Babaker said that his country's forces "will not be able to completely take over the security file by the year 2020 and will need U.S. support until then," adding, "Now things are still going well despite the troop withdrawal because the US army is still present. Problems will start to surface after 2011. Politicians need to find other means to fill the vacuum after that date. If asked, I would tell politicians that the U.S. army should stay until the Iraqi army is ready."
His comments came just days before the end of the US combat mission at the end of August and at a time when violent attacks have been on the increase across the country.
The comments contain implicit criticism of Nouri al-Maliki, as commander-in-chief of the armed forces, as well as of his ruling coalition. Officials and deputies close to him are keen to refute the allegations.
"Security forces, by the end of next year, will be able to confront armed and violent groups and protect the internal security. There is no need for permanent US military bases," claimed the optimistic Ali al-Dabbagh, the government spokesman and leader of al-Maliki's coalition.
Similarly, Jawad al-Boulani, the Interior Minister, stressed that his Ministry's forces have become capable of assuming security responsibilities across the country. On the sidelines of a ceremony organised by his ministry to celebrate the graduation of high school students, Bulani said:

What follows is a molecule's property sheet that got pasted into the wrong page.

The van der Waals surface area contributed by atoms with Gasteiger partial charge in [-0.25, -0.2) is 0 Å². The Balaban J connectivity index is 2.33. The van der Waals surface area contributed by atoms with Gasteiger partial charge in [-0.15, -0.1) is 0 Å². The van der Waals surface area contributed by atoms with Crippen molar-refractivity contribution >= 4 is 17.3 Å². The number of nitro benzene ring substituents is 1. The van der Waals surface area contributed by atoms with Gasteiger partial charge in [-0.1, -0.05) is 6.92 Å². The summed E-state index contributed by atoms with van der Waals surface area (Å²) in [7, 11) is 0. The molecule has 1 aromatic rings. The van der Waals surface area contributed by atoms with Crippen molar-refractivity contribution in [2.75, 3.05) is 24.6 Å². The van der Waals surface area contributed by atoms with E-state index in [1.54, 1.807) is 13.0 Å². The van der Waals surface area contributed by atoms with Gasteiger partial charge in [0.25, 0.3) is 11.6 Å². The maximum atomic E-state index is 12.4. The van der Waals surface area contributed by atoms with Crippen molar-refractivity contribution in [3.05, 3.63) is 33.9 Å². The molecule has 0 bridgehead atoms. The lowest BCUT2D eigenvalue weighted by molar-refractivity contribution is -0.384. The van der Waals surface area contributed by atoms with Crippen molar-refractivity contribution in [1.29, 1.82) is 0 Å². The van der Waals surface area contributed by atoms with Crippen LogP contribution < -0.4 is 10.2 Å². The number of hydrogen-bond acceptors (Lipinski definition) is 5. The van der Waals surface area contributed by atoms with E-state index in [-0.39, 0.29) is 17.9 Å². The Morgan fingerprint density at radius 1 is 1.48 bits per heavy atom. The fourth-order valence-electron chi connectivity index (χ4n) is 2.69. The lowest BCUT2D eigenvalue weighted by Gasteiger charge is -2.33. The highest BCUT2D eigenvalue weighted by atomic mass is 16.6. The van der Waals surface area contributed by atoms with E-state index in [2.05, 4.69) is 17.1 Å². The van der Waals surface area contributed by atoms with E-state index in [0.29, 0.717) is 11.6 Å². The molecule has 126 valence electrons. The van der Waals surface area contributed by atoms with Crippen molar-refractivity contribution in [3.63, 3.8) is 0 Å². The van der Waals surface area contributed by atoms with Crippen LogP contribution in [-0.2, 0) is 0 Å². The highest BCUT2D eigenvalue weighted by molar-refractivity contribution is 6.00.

"We have a message which we want to relay to the whole world: Iraq has become a safe country and its forces are capable of protecting its security."
The Prime Minister himself defended Iraq’s readiness to respond during a speech at the Second Leadership Conference of the Army Command, held at the Ministry of Defence last week.
"Iraq's power lies not in its arms but in its democracy, unity and in the awareness of its armed forces sons." He stressed that with “faith and high morals, the Iraqi soldiers can handle all situations."
The Defence Minister, Abdul-Qader al-Obeidi, remained silent and did not make any statement regarding the Iraqi troops' readiness to assume the security responsibilities but the military’s media spokesman, sat alongside the Defence Minister and the premier, claimed that statements made by the army chief “were misunderstood and misinterpreted."
The statements of those defending the reputation of Iraq’s forces are refuted by the escalation of violence in Baghdad and elsewhere over the last four months. Many question marks are being raised over police and army performance.
"Iraqi troops are incapable of protecting themselves. All the security breaches we have seen in last month confirm that the army is not ready. The Police and the military are being attacked everyday by insurgents in the different areas of the country leaving many of them dead,” said Thaer al-Sudan, a former colonel in the Iraqi Air Force.
In al-Anbar, Baghdad, Babil and Wasit provinces violence has escalated since 10 May. Well-coordinated bombings, assassinations and armed attacks have left at least 650 people dead, 250 in Basra alone, according to Iraqi security and health sources.